Today I was going to bring you an article about Prince’s hip-hop oriented period-focusing on brief explanations of songs with video links attached. Unfortunately,many of them were not to be found. Since Andresmusictalk got started,I’ve only dropped hints about how deeply affected writing about Prince has been by the late musician’s contentious relationship with the worldwide web. In an effort not to focus too much on negativity,not to mention the mans tragic passing,I’ve avoided going into depth about it. But it seems the time has come to try and set the record straight about this matter.
Without doubt,this blog would not be possible if YouTube did not exist. It allows for the music discussed in it to come to life to the ears of readers. And many contemporary writers with a musical focus likely have similar views. Much as with David Bowie,Prince had a very early advocacy of the internet during it’s rudimentary,trial and error days of the mid to late 1990’s. He even developed separate websites for individual albums and songs,which wasn’t typical and still isn’t. He even developed interactive CD-ROM content during that allowed interaction with his music in a very futurist manner.
In 1993,Prince also began a legal battle with his label Warner Bros. The purpose of this was not only to secure rights to his own music catalog. But also to release his swelling amount of recorded content as he saw fit. Warner’s had long worried Prince’s enormous wealth of recorded material would glut the market with one man’s music. This resulted in Prince changing his name to a symbol that couldn’t be pronounced in order to gain his creative autonomy. This helped secure him a position as a champion for artists rights. And doing the unconventional in order to allow this precedence to be set.
Then towards the end of the early aughts,something went terribly wrong. During a 2010 interview with the UK’s Daily Mirror,Prince declared that the internet was completely over. That computers and gadgets were no good. While (likely) shyness on his part often resulted in random hostility towards his admirers throughout his career,it came to a fevered pitch in the 2010’s. He sued fans for $22 million dollars for what he saw as bootlegging live shows he never officially released on physical media. He also began yanking any and all content related to him off YouTube and most major streaming sites.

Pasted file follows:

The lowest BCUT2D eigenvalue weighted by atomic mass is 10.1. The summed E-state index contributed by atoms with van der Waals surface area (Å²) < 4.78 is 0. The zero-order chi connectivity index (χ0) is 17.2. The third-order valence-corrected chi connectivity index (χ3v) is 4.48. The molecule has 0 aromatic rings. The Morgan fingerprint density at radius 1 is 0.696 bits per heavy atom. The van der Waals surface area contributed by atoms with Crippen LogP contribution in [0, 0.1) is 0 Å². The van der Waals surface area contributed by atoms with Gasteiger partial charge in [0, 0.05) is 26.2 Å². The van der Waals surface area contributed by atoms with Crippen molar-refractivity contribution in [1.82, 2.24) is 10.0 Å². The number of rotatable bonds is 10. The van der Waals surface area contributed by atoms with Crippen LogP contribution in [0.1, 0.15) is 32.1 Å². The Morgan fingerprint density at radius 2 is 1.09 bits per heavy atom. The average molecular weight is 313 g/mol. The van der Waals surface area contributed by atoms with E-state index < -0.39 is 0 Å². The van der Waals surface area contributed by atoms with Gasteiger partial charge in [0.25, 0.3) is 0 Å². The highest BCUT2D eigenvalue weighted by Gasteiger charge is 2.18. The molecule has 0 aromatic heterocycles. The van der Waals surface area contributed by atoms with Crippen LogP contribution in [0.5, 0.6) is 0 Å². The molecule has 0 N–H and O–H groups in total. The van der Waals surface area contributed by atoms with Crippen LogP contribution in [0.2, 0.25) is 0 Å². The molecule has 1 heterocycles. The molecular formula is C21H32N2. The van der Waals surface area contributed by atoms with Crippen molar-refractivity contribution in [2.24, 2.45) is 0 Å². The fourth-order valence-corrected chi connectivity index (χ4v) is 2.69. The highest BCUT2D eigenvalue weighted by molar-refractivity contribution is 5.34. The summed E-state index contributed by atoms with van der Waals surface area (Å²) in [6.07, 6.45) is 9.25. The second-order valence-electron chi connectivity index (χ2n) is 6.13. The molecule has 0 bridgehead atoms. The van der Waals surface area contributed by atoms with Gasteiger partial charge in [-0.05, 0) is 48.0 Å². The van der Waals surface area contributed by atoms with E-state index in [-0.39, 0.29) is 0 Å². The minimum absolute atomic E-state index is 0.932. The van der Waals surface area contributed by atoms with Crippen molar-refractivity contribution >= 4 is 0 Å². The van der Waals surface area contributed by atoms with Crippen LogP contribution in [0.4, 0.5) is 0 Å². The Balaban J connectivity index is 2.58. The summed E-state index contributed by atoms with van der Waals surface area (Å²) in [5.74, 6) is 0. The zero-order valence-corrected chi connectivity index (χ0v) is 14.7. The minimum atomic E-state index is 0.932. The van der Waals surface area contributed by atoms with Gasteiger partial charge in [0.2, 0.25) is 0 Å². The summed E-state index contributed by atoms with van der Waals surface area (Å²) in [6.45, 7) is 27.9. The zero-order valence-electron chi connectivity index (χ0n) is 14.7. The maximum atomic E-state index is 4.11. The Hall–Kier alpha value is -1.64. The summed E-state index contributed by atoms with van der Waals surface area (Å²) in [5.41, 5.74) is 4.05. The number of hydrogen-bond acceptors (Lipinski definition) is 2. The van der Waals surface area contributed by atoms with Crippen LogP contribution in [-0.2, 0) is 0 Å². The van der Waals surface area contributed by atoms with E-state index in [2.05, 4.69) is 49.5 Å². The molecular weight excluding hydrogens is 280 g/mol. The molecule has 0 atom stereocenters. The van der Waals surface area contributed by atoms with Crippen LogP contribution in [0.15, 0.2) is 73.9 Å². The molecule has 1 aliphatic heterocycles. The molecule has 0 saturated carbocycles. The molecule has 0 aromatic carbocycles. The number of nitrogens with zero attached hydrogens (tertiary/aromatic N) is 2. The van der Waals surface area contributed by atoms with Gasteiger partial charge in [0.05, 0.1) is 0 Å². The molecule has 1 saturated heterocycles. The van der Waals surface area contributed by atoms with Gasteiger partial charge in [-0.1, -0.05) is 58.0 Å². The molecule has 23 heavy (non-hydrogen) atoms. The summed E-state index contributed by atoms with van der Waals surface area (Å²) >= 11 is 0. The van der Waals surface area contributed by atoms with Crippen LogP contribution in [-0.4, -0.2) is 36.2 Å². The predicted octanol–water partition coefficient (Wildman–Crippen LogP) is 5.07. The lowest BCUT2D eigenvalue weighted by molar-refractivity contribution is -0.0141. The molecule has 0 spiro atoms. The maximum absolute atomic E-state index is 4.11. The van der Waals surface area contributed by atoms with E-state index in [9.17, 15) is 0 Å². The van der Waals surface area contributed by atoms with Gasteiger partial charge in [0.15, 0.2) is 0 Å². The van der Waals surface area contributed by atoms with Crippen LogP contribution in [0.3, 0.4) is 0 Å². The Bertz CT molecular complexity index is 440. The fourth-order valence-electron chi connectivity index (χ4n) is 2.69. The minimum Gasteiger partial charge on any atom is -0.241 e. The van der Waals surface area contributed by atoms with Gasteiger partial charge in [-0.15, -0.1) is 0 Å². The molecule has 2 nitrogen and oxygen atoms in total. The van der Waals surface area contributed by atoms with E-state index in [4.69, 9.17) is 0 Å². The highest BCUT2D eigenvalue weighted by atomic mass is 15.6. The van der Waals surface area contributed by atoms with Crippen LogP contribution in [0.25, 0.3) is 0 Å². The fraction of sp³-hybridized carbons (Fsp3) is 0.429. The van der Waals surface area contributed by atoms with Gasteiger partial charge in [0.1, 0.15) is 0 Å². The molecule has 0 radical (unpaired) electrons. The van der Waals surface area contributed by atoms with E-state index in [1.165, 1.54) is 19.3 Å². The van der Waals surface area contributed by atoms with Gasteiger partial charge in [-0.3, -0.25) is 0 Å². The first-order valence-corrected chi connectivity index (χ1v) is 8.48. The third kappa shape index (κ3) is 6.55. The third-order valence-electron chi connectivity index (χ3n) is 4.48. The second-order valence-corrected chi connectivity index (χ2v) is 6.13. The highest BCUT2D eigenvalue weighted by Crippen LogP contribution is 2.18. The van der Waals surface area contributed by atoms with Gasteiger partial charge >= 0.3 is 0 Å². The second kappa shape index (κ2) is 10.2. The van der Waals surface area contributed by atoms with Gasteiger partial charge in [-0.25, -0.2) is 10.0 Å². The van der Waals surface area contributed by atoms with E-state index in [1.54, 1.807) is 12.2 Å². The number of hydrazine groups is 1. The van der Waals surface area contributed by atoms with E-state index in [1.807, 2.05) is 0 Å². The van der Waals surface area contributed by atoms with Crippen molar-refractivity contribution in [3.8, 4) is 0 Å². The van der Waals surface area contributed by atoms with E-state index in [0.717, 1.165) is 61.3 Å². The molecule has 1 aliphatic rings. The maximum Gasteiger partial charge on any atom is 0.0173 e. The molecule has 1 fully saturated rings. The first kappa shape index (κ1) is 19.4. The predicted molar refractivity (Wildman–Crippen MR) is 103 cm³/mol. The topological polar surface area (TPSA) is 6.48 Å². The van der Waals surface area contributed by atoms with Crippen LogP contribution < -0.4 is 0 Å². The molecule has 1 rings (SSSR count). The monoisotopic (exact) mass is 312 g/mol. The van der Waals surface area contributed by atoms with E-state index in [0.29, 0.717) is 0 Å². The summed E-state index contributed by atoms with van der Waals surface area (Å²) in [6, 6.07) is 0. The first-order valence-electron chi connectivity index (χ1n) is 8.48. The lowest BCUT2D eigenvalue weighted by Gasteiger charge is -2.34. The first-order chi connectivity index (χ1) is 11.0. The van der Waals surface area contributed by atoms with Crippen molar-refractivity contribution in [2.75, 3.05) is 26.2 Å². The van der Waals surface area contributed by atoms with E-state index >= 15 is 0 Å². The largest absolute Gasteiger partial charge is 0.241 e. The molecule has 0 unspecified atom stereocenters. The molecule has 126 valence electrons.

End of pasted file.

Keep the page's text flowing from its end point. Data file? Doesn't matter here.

Prince would’ve seemed to have become,according to music and law educated friends I’ve spoken to,what is officially referred to as a vexatious litigant. This means a party that sues not so much to resolve a legitimate legal matter,but rather to to subdue and/or harass subjective enemies. While the subject matter of Prince’s problems with the internet is explored in major online and offline articles,it’s seldom brought out that Prince sullied the legitimacy of his own agenda by acting in a hostile manner towards people helping to project his art onto a medium that was the future of music distribution.
Now the man is gone. And the reasons for his anger at his music being online is still mired in speculation. Was he being paid unfairly? Was seeing himself in the past reminding him of the physical pain he lived with in the present? Was he selfish? Out of touch with reality and the future of recorded music? Well during this time, his Paisley Park organization became increasingly cultish even from where it had been for some time. And still with fans trying to do tributes to his music by posting on YouTube,even an official Vevo channel for his music videos. This content is still often yanked down.
By alienating the internet, Prince missed out on one of the most tremendous opportunities of his professional career. Official Prince YouTube and other streaming channels could have focused on musician related content such as a Prince guitar camp,or tutorials on music production. He could have put exclusive musical content from his vault up as well. Now as physical media’s fate in the music world remains unclear,will Prince’s music meet the same fate? With record labels paying artists for content on YouTube via the channels known as Artist-Topic? Prince’s concerns over profit do seem to have been baseless.
The vast musical catalog of Prince’s recordings and concert footage has inspired at least two generations of music lovers. Not just to sing and dance but to pick up instruments, start bands and stand up for sexual and political liberation. Whatever Prince’s reason for cutting himself off from the internet,his artistic vision should not be allowed to die with him. I wanted to end this by encouraging you,the reader to create hashtags and Tweets focusing on finding an honorable way to get Prince’s music back online through YouTube,Spotify and iTunes again. Thank you!